It turns out that Nietod's range of times for the expense of atof() _are_ correct.  My meausrement mechanism takes into account some debugger overhead, though...

But I stand by the comparison of BCD with FP. Actual _math_ is not so expensive because the coprocessor is optimized to do the work in silicon.

The good news is that, beyond the shadow of doubt, the recommendation of the Knuth book is irrefutable.

..B ekiM
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mikeblasCommented:
Hmmm.  This has turned into an interesting problem.

It seems like my original quick-and-dirty method of timing the code was much (much!) coarser than I thought. Using QueryPerformanceCounter(), it looks like  atof() takes only 9300 clock cycles.

But, can I really draw a conclusion on that?

..B ekiM
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mikeblasCommented:
> but they r in 'Mix' - a hypothetical assembly language.

No, they "r" not. These routines "r" spelled-out as algorithms--step by step instructions written in English. "u" don't need "2" learn MIX, but "u" do need "2" read the steps and decide what they mean in the language "u" "r" using.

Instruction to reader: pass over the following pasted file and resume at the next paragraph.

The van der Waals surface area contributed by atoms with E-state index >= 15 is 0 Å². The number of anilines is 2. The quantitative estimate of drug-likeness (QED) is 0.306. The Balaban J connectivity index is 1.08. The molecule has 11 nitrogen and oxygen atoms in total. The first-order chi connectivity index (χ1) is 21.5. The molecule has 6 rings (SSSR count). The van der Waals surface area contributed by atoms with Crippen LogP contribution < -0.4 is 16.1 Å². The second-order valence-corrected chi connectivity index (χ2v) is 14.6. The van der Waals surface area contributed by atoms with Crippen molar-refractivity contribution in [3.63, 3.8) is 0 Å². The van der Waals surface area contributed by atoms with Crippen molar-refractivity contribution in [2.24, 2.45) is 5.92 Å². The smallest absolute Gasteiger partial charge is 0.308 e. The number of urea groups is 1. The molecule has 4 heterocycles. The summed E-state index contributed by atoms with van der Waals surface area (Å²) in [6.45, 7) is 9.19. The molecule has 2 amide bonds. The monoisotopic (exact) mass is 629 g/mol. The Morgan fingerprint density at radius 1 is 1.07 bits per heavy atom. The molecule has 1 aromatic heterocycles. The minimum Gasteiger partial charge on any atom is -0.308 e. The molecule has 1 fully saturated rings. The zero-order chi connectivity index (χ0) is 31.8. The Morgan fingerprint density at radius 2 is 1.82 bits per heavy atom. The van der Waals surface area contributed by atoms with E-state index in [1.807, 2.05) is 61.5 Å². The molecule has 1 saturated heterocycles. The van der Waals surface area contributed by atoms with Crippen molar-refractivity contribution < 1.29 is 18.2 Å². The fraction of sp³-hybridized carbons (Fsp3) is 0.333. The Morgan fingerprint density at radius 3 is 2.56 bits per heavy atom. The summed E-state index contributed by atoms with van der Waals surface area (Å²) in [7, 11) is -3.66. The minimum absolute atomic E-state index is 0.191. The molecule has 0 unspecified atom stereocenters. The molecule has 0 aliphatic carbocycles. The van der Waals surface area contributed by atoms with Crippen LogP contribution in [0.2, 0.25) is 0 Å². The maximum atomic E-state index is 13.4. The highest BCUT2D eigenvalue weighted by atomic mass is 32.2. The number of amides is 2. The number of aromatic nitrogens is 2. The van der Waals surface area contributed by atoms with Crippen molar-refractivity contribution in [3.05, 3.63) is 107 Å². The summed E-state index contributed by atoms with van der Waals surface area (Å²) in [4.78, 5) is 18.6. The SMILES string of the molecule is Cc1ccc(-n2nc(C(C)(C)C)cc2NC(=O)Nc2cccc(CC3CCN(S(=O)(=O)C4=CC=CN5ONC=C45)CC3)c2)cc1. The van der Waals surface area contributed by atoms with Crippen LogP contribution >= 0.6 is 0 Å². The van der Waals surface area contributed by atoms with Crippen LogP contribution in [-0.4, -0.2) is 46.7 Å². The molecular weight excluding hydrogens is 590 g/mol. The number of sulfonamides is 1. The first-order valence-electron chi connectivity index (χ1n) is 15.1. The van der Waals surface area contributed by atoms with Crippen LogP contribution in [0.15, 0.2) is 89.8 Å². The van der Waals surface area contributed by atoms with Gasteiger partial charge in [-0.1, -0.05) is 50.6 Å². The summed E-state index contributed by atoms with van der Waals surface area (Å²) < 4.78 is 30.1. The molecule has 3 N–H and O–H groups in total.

..B ekiM
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mikeblasCommented:
> Luck to u ,but I dont think many people would help u out in code.

See the BCD.DLL sample in my book. It does integer addition, subtraction, and multiplication. It's based on the algorithms presented by Knuth in his book.

..B ekiM
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vabdussamadAuthor Commented:
mikeblas you said your book but what is the name and where to find it whether it will be available in india. please reply as soon as possible because i need this done very urgently.
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mikeblasCommented:
> said your book but what is the name

The current edition is called "Professional MFC with Visual C++ 6", and the previous is with VC++ 5.